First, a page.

SPRINGFIELD – As voters in Illinois prepare to decide on a state constitutional amendment that would guarantee workers the right to organize, a new study shows union membership in the state grew last year for the first time in four years.
The study also showed, however, that the overall percentage of the state’s workforce that was in a union declined from one year ago.
The analysis by the pro-union Illinois Economic Policy Institute and the Project for Middle Class Renewal at the University of Illinois Urbana-Champaign showed that union membership statewide grew a little more than 2 percent, to 752,063, over the previous year. That was still below the 2017 level of 828,066.
And while it may be too early to tell whether that’s a temporary blip or the beginning of a longer-term trend, UIUC’s Robert Bruno, a coauthor of the report, said there are other signs of a rebound in the labor movement.
“There’s certainly strong indicators that some significant renewal is likely to happen, that this is more than just some sort of oddity in the labor markets,” he said.
In addition to their own findings, Bruno and IEPI’s Frank Manzo pointed to a Gallup survey released Aug. 30 that showed 71 percent of Americans approve of labor unions. That’s up from 64 percent before the pandemic and is the highest approval rate Gallup had recorded since 1965.
“And that is a 23-percentage point increase since 2009,” Manzo said. “I mean, the trend line is up, up, up since 2009.”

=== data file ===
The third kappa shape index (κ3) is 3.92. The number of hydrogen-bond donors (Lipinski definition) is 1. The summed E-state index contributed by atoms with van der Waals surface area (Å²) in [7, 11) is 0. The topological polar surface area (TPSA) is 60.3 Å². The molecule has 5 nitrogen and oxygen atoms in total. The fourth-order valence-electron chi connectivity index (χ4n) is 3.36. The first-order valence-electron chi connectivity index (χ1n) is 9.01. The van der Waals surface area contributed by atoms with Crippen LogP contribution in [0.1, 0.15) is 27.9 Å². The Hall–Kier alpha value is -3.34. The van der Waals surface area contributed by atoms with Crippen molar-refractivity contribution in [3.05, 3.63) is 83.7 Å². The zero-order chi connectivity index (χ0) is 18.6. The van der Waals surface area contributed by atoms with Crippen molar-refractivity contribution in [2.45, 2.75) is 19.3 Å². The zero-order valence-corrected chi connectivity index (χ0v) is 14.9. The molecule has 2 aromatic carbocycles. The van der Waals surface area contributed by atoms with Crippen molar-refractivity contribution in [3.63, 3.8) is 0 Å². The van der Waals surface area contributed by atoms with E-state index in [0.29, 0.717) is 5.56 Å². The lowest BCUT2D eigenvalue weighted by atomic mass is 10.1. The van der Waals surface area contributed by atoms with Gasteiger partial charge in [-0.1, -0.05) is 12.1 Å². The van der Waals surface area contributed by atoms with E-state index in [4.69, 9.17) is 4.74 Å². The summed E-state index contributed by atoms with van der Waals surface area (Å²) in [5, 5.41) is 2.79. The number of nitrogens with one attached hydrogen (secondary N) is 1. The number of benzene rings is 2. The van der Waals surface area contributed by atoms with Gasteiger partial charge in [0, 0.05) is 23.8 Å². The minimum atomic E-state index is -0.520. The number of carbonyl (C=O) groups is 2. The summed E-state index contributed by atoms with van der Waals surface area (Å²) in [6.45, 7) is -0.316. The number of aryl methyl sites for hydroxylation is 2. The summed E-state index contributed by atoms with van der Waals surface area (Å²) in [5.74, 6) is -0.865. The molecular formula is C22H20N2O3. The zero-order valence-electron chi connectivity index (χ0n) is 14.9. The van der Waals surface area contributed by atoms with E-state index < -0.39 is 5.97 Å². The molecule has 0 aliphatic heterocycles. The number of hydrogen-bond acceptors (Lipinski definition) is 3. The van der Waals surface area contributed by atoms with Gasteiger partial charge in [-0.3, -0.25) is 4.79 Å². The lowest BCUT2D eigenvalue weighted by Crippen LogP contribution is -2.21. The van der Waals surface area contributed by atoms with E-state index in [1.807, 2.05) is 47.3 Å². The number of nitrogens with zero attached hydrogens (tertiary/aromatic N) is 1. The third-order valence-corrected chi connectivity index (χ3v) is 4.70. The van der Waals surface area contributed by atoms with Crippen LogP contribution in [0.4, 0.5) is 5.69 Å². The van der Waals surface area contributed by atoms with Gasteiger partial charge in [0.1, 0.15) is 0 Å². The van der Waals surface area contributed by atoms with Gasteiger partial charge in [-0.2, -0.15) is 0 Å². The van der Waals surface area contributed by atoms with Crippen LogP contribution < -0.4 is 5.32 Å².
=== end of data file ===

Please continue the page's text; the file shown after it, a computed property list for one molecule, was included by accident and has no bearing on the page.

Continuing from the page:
In addition, they pointed to a 60 percent success rate for union organizing petitions in Illinois last year, the highest in more than a decade, with workers under age 35 and female workers showing the largest growth in unionization rates.
Overall, 13.9 percent of Illinois workers were represented by a union, down from 14.2 percent the previous year and 15 percent in 2017. Nationally, however, only 10.3 percent of U.S. workers were union members in 2021, down from 10.7 percent in 2017.
State and local government workers still make up the overwhelming majority of union workers in Illinois, with 49.9 percent of those workers belonging to unions compared to 8.6 percent of private sector workers.
But the unionization rate among public sector workers in Illinois has been declining, due in large part to the U.S. Supreme Court’s 2018 decision in Janus v. AFSCME Council 31. In that Illinois case, the court said the state could not require public sector employees to pay what are known as “agency fees” to their unions – the part of a union’s membership dues that cover the cost of collective bargaining.
The 49.9 percent of public sector workers belonging to a union represented a 2.2-percentage point decrease from pre-Janus levels.
But unionization rates have been growing in the private sector, which was not affected by the Janus ruling, as more and more workers have begun to organize in the wake of the COVID-19 pandemic.
“There is a lot of grievance, a lot of angst, about what workers experienced in the last two-and-a-half years,” Bruno said. “Very difficult working conditions.”